I don't even remember how many mulberry trees we had on the farm. The one on the fence row of the old orchard was the best, and closest to the house. The one behind the pump house would do in a pinch, if I was playing in the corn crib and needed my fix. The other trees tended to be scraggly, and most of the berries they bore were more pinkish than purple. But I might eat them anyway, because they were mulberries, and they were there.
Because soon they would be gone. Mulberries were at their ripest in June and July, the prime days of summer, when every day was a string of endless possibilities. The farm had essentially ceased functioning as a farm around the time I was born, so the chicken coop, the barn, all the buildings and abandoned equipment were mine to do with as I would. Of course a hay rack was made to be a pirate ship; what other purpose could it serve?
Then August would come, and the mulberries would be gone. The whirr-whirr-whirr of cicadas and the Greene County Fair served as annual reminders that summer was coming to an end. School would be starting again, and dread gnawed at my stomach. Precious weeks, then days, were all that remained of my freedom. But how could I enjoy them when I knew they had to end?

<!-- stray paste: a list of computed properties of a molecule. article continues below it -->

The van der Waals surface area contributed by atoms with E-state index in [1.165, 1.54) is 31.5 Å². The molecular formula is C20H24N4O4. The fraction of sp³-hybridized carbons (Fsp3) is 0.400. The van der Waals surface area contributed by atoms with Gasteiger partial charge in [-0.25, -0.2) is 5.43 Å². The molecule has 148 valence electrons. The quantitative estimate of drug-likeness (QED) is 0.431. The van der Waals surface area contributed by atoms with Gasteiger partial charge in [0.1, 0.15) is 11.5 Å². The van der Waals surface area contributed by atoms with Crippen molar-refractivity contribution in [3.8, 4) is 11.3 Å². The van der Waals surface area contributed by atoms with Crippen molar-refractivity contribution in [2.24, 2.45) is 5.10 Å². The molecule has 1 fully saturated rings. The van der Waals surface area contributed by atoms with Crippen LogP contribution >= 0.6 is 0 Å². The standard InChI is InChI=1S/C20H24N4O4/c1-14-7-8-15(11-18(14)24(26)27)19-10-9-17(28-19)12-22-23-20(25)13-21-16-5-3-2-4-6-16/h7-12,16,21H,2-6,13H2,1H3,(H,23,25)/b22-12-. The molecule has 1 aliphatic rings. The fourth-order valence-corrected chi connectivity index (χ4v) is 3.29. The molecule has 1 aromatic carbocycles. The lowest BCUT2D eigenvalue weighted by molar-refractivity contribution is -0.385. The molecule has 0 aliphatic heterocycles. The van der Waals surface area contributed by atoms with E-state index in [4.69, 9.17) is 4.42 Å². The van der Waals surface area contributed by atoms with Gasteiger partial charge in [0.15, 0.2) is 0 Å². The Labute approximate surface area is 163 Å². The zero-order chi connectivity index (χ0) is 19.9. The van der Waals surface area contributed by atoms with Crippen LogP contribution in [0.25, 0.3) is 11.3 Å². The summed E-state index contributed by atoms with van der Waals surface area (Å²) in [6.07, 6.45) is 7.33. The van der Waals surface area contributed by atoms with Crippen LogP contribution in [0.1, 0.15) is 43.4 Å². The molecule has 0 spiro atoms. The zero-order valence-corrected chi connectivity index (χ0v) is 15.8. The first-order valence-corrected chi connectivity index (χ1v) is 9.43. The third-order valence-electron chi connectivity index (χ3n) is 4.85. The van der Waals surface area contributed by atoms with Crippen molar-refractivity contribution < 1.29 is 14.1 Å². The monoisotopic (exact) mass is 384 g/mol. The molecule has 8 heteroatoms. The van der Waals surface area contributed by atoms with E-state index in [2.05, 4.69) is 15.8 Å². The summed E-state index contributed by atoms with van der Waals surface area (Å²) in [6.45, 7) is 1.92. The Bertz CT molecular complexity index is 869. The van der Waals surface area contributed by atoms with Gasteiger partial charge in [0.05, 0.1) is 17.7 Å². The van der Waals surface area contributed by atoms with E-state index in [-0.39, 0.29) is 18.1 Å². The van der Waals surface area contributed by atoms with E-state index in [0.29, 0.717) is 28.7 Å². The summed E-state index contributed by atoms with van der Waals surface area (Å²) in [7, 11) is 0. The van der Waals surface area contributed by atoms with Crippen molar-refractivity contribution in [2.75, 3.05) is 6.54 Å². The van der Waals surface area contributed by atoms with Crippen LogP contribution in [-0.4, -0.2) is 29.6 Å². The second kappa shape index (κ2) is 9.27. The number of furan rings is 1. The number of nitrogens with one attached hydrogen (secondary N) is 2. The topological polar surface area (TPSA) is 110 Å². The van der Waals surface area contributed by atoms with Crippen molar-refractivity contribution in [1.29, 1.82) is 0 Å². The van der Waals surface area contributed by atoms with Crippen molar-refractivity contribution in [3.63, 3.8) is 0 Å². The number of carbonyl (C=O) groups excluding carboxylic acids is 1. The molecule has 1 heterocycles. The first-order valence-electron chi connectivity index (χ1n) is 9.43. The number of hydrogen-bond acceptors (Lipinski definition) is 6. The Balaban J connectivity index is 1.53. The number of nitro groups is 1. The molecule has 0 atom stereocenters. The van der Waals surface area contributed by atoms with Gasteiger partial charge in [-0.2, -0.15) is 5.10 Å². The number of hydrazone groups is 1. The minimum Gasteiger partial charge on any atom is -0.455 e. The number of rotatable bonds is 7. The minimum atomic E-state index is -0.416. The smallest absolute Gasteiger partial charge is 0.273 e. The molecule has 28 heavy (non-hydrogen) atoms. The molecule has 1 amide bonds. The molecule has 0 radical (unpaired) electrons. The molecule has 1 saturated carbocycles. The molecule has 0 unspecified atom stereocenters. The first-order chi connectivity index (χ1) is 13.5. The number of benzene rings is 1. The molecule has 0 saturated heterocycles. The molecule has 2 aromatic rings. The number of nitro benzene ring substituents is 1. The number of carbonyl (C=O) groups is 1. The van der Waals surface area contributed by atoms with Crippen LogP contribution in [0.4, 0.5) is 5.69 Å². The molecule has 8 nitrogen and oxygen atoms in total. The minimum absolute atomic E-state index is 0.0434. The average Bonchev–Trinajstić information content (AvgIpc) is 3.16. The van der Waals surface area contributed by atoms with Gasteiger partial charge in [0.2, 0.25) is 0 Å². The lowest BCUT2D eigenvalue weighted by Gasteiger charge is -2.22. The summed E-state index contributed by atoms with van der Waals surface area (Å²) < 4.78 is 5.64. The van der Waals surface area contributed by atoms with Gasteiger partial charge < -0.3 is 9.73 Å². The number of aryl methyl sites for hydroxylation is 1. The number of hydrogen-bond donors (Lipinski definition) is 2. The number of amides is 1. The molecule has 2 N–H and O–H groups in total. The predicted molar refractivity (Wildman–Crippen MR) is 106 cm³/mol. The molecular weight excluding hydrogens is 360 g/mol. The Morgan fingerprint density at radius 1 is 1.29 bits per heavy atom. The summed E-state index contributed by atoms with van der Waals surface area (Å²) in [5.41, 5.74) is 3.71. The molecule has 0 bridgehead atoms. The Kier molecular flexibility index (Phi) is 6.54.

The very concept of things ending haunted me as a kid. I was prone to depression, but not to philosophical musings, or I may have realized that it is the very fact that all happiness has a sell-by date is also the thing that makes it so precious. Seasons, at least, are predictable. We know when they will end. Life itself is more wonderful than all the glorious days of summer, better even than a handful of mulberries, but it could all be over any time.
Which is OK. Everything needs an ending. And really, good things are lessened when they run too long. (It's why the earlier, shorter James Bond movies are more satisfying.) Trees change color, school starts again. People grow older, people die. But they were good while they were here, and we'll have fond memories, until it's our time to go, and hopefully others will have fond memories.
There's a mulberry tree in my back yard. Everyday while it was in bloom, I would stop while taking the dog out and pluck some berries from the branches. They were always delicious.